Ramen at David's Uptown Noodle

Davids Uptown Noodle ramen

By Deanna Fox

If you are a safe eater, someone unwilling to go beyond your culinary comfort zone, stop reading now.

What I'm about to tell you about can only be described as Chinese grandmother cooking, and for the typical American palate, stagnating in predictable flavors and preparations, that's bad news.

But for you adventurous types in the AOA readership, those who can open their minds (and mouths) to unusual ingredients and authentic, ethnic technique, read on:

David's Uptown Noodle and its ramen menu are awaiting you.

It's amazing that ramen was ever poised for a renaissance in America. The dollar-or-less variety of instant ramen that was the stereotypical sustenance of college students was invented by Momofuku Ando (1910-2007), a Japanese man who took the centuries-old Asian practice of noodles in flavorful broth and made it microwaveable. Ramen has origins in China (Cantonese and Shanghai cooking) and was brought to Japan where the artform of long-cooking broth was mastered and noodles were adapted to become what we recognize as soba and ramen noodles today. (Lucky Peach has a timeline of ramen.)

In the early 2000s, gastronomic wunderkind David Chang opened Momofuku in New York City, a noodle bar that took ramen from the bargain basement and helped popularize it as respected foodstuff in America.

And now in this area, that trend continues with another David (Zheng), owner of Sake Cafe on New Scotland Avenue and Tanpopo, in the former Miss Albany Diner space on Broadway, both in Albany. At Tanpopo, Zheng channels the upscale-but-eater-friendly ramen that Chang helped to popularize stateside. Familiar meats and toppings fill the menu -- nothing too unrecognizable for lovers of Asian food or offensive for noobs to the ramen scene.

That's not the approach at David's Uptown Noodle, Zheng's latest offering. Located on Colvin Avenue in Albany, Zheng eyed the potential for an authentic Asian experience due to the number of Asian college students who live on the nearby blocks. He makes note that when that crowd comes to dine at David's Uptown Noodle, they feel transported back to their nainai's kitchen.

Davids Uptown Noodle pork buns
Pork buns

Much of that comes from the meat used to fill ramen bowls. Tendons, arteries, offal, and cartilage are rife in beef and pork options, giving the soup its deep umami flavors and thick, jiggly consistency.

This isn't beginner ramen. This is stuff you build up to. If you didn't grow up appreciating the nutritional and taste aspects of these overlooked protein sources, their purpose might be lost on you. But if you seek authentic ramen, this is the best you can get short of a market stand with hand-pulled noodles in Tokyo.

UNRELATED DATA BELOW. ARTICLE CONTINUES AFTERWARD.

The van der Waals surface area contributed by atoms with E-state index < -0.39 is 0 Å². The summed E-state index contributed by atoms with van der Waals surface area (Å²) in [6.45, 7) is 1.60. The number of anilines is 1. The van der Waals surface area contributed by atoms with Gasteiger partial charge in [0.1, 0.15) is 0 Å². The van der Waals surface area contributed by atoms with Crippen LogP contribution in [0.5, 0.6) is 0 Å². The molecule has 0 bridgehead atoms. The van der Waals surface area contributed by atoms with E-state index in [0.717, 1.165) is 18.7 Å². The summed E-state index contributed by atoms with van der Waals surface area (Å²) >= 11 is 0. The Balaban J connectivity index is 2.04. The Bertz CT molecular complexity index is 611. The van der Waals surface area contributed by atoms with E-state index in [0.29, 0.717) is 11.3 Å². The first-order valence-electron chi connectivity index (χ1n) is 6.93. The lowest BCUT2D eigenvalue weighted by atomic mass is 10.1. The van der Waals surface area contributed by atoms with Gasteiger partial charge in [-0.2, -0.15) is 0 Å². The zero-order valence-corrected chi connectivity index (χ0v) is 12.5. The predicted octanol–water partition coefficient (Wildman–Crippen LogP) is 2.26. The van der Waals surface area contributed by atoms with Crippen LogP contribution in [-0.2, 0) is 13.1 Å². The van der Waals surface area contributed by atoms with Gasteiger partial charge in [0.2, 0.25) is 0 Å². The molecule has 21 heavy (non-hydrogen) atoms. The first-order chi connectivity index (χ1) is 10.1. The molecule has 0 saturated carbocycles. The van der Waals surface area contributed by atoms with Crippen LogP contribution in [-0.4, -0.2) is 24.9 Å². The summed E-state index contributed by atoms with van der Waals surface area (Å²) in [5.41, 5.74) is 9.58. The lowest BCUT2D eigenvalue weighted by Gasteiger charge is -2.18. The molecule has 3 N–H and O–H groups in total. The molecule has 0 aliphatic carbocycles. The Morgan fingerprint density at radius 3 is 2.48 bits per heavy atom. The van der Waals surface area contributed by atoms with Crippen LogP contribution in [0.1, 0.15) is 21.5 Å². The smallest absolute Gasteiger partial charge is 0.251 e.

Perhaps the mouthfeel is the hardest part of these proteins to become accustomed to. Chewy and stringy, it's not too different from a bite of gristle in a Porterhouse steak or biting into a piece of a joint from the Thanksgiving turkey.

The smell of slow-cooked ramen is less chicken soup and more rendered lard, punctuated with notes of spicy ground pork paste, tea-colored boiled eggs, and fresh vegetal tones of radish and scallion. Add a little red wine vinegar to perforate the rich broth with a bright acidity. (Tonkotsu broth is cooked for 16 hours. Zheng makes it himself and hauls it in 5-gallon pails between his establishments.)

The menu at David's Uptown Noodle mirrors Tanpopo, but it's the preparation that makes all the difference. It's ramen versus ramen-lite. It's Bruce Lee versus Jackie Chan.

Round out the meal with an order of pork buns (worth every cent of the $8 price tag). And if you still have the urge to microwave your ramen, let it be the leftovers you loving retrieve from your fridge after your meal at David's.

Deanna Fox writes about many things, mostly about food. More can be found on her website, Twitter, or Instagram.

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Find It

David’s Uptown Noodle
11 Colvin Ave
Albany, NY 12206

Comments

Oh, man. What I wouldn't do for a mouthful of tendon right now. i'm going to Dave's Uptown as soon as I can get there. Thank you!

Again with the hard-boiled eggs! And once again as a $2 addition!

THESE are the eggs that belong in a real bowl of ramen: http://www.seriouseats.com/recipes/2012/03/ajitsuke-tamago-japanese-marinated-soft-boiled-egg-recipe.html

The vegetable ramen is vegetarian, scrumptious, not at all hard-core. Being a vegetarian, if I'd read this review prior to going to David's I never would have gone. And that would have been sad for my tummy, because it would have missed out on a very lovely, warming, delicious munch.